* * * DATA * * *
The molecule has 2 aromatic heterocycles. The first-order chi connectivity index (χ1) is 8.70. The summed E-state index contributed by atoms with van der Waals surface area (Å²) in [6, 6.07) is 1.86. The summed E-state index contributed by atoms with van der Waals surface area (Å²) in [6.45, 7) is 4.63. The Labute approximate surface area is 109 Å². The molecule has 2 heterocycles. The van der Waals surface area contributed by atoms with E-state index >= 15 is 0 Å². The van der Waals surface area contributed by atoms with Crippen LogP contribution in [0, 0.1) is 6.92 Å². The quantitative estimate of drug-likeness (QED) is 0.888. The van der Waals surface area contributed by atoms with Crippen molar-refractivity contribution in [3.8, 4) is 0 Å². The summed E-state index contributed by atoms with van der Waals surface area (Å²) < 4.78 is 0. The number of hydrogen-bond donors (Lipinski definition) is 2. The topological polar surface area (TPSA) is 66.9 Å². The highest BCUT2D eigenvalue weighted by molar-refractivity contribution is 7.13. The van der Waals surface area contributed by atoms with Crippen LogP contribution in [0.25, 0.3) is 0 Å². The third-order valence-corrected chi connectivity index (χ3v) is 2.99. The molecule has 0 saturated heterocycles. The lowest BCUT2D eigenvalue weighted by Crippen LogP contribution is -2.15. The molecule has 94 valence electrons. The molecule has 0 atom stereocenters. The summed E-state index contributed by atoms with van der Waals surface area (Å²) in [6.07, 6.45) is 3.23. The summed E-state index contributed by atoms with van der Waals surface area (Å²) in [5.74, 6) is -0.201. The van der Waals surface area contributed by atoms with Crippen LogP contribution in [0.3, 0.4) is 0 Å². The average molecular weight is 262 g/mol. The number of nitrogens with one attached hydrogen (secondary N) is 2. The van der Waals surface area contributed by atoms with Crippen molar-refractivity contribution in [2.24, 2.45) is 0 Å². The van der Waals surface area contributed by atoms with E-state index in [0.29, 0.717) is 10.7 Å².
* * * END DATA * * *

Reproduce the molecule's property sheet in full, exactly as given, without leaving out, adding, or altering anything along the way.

The molecule has 2 aromatic heterocycles. The first-order chi connectivity index (χ1) is 8.70. The summed E-state index contributed by atoms with van der Waals surface area (Å²) in [6, 6.07) is 1.86. The summed E-state index contributed by atoms with van der Waals surface area (Å²) in [6.45, 7) is 4.63. The Labute approximate surface area is 109 Å². The molecule has 2 heterocycles. The van der Waals surface area contributed by atoms with E-state index >= 15 is 0 Å². The van der Waals surface area contributed by atoms with Crippen LogP contribution in [0, 0.1) is 6.92 Å². The quantitative estimate of drug-likeness (QED) is 0.888. The van der Waals surface area contributed by atoms with Crippen molar-refractivity contribution in [3.8, 4) is 0 Å². The summed E-state index contributed by atoms with van der Waals surface area (Å²) < 4.78 is 0. The number of hydrogen-bond donors (Lipinski definition) is 2. The topological polar surface area (TPSA) is 66.9 Å². The highest BCUT2D eigenvalue weighted by molar-refractivity contribution is 7.13. The van der Waals surface area contributed by atoms with Crippen LogP contribution in [0.25, 0.3) is 0 Å². The third-order valence-corrected chi connectivity index (χ3v) is 2.99. The molecule has 0 saturated heterocycles. The lowest BCUT2D eigenvalue weighted by Crippen LogP contribution is -2.15. The molecule has 94 valence electrons. The molecule has 0 atom stereocenters. The summed E-state index contributed by atoms with van der Waals surface area (Å²) in [6.07, 6.45) is 3.23. The summed E-state index contributed by atoms with van der Waals surface area (Å²) in [5.74, 6) is -0.201. The van der Waals surface area contributed by atoms with Crippen LogP contribution in [0.3, 0.4) is 0 Å². The average molecular weight is 262 g/mol. The number of nitrogens with one attached hydrogen (secondary N) is 2. The van der Waals surface area contributed by atoms with Crippen molar-refractivity contribution in [2.24, 2.45) is 0 Å². The van der Waals surface area contributed by atoms with E-state index in [0.29, 0.717) is 10.7 Å².